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Thursday, March 6, 2014

Broadway Beaverhausen: If/Then Not/Good

When you leave a Broadway musical, you should be humming the tunes, not bemoaning your time and money spent. When you leave a musical that makes you feel depressed and angry, something is terribly amiss. We left If/Then, giving up Broadway shows for Lent! The show began previews March 5th and now marches forth to its official opening on March 27th.

If/Then stars Broadway diva Idina Menzel. Or, as John Travolta likes to refer to her, Adele Dazeem. The show is, refreshingly, an original musical rather than a revival or jukebox musical. It reunites Ms Mendel with her Rent co-star Anthony Rapp. At times a rock/tribal musical, at times pop MOR, it's a total mess.

I know the show's in previews but, my God, I've never witnessed so many flubs in a single production! A backstage voice shouting out an actor's forgotten line over a microphone? (Don't they have ear pieces for that these days?) Stagehands still setting up props as a scene begins? Idina, walking into her apartment on-stage with Rapp, broke the fourth wall, exclaiming "Why are these men in my apartment?" The men didn't leave. They fumbled, trying to get a floor lamp prop to stand up. "Go, I'll take care of it," Menzel flippantly ad-libbed in full diva attitude. But, unfortunately, after her awkward dismissal, she was unable to solve the problem. The stagehands returned, removed the offending lamp, and the stars took the scene once again from the top. Finally. Never have I seen this sort of amateurism on Broadway!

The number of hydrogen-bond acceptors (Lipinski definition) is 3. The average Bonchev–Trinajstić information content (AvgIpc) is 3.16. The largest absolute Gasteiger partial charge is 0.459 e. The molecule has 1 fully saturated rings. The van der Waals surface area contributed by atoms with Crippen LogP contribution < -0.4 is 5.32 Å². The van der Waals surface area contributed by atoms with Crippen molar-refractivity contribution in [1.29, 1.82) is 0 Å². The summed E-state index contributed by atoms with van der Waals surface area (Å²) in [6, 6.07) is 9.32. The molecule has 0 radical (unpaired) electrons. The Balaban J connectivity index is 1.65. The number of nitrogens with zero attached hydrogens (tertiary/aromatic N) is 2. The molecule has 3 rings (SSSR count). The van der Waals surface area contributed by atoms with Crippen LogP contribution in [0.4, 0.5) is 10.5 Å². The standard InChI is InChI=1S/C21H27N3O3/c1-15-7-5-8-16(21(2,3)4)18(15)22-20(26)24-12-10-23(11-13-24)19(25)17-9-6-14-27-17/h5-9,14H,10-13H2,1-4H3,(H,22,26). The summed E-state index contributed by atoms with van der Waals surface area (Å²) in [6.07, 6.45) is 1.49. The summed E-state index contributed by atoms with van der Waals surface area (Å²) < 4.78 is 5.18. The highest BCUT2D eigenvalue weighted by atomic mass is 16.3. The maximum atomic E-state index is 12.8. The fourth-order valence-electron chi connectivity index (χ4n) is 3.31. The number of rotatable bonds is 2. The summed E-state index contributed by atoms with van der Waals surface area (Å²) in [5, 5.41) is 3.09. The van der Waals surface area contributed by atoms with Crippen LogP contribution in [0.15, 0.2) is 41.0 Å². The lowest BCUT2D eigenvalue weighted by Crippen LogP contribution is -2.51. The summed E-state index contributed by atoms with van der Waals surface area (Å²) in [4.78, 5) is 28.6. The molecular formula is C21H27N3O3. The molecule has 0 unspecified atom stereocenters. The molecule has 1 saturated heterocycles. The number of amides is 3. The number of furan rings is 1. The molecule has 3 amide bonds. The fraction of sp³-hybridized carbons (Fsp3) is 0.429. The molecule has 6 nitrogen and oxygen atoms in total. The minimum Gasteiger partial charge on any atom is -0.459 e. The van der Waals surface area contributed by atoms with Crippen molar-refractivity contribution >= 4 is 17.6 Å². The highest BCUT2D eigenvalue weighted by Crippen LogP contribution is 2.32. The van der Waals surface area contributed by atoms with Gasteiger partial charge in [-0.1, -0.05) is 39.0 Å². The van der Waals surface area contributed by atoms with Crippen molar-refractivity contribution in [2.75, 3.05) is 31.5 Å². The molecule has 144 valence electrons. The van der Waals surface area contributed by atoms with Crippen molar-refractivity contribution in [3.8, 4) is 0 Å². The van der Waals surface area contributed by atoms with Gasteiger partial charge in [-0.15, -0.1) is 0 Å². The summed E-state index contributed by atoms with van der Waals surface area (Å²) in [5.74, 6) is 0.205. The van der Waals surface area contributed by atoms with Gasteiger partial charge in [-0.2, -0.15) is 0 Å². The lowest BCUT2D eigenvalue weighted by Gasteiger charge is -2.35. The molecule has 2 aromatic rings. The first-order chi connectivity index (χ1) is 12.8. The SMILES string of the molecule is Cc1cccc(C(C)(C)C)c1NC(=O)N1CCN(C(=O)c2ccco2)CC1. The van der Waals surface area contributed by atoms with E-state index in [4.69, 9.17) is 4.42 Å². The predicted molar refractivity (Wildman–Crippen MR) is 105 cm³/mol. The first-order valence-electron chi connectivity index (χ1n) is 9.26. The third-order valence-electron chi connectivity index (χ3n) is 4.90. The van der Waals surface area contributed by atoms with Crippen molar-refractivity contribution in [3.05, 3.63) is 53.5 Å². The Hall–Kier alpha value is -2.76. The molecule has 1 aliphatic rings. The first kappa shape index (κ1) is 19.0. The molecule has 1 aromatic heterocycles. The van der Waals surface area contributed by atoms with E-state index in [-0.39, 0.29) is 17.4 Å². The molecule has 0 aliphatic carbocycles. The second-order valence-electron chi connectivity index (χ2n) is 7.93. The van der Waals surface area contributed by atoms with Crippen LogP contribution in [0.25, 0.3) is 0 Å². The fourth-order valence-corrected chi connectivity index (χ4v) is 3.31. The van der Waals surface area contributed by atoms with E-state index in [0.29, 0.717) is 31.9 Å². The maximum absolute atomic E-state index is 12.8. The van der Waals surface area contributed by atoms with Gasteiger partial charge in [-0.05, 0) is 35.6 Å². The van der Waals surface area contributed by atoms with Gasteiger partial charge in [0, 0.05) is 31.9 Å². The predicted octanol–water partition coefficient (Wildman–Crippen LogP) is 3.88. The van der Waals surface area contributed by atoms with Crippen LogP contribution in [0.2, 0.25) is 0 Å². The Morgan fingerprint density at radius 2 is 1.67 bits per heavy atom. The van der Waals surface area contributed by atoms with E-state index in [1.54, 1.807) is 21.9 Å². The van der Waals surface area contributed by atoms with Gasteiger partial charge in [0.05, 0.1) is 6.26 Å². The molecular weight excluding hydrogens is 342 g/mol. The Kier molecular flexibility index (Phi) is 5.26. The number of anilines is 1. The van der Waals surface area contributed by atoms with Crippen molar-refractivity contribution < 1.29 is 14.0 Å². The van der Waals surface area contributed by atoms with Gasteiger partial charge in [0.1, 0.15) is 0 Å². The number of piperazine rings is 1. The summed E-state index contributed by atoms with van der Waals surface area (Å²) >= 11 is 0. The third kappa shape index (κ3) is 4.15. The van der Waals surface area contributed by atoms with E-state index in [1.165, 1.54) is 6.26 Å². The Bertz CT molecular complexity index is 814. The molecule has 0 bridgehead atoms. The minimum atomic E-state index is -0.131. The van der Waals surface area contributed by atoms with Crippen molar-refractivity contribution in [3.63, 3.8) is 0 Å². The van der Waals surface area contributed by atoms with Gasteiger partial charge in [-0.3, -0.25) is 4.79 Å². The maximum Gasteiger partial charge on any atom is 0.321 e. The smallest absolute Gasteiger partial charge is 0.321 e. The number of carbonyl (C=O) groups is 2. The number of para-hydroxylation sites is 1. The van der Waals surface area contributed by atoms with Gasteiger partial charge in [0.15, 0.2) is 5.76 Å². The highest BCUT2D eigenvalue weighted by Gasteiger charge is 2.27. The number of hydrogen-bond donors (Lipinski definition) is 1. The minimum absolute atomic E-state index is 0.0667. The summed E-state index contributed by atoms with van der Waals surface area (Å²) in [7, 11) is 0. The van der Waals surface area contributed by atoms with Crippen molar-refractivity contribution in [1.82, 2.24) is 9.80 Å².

The book is a disaster, its conceit poorly executed. Choreography is routine for the most part. Staging is clumsy. Hoping to be the new Rent, the musical is more like tv's Friends in its unrealistic representation of New York City life. The book by Brian Yorkey (who also wrote the lyrics) tragically presents us with one-dimensional and not completely believable characters, sitcom-like dialogue and clumsy expositions.

Michael Griff's direction is clumsy at best. The music by Tom Kitt is largely forgettable with few highlights. The cream of the show tune crop is the stirring tribal-rock number (nicely staged on a subway set), "It's a Sign," sung by LaChanze, who pretty much steals the show. The set design and changes are badly executed. And the storyline is a pointless, painful bore. Otherwise, I guess I loved it.

I knew there was a problem when my eyes left the stage during a production number to admire the theater's chandeliers.

As for Adele Dazeem, she merely needs to step out at the opening of Act I to receive thunderous applause. However, as the show cast its drowsy spell, audience enthusiasm thinned out. This is not Rent, this is not Wicked. This is a disaster despite a preview audience packing the house, largely because of the show's star. If there's no major overhauling before opening night (unlikely), Buddy B predicts there's no then.

To cap off my evening of contemptible all-singing/all-dancing, I shared a cab home with a friend. I saw our taxi going into the Holland Tunnel lane. "You know I'm headed to Brooklyn, not New Jersey," I asserted. Said my cabbie: "Yeah, I know! What are you? A fucking comedian?"

"Wait until you get my tip," I thought. "I get funnier." If/Then.


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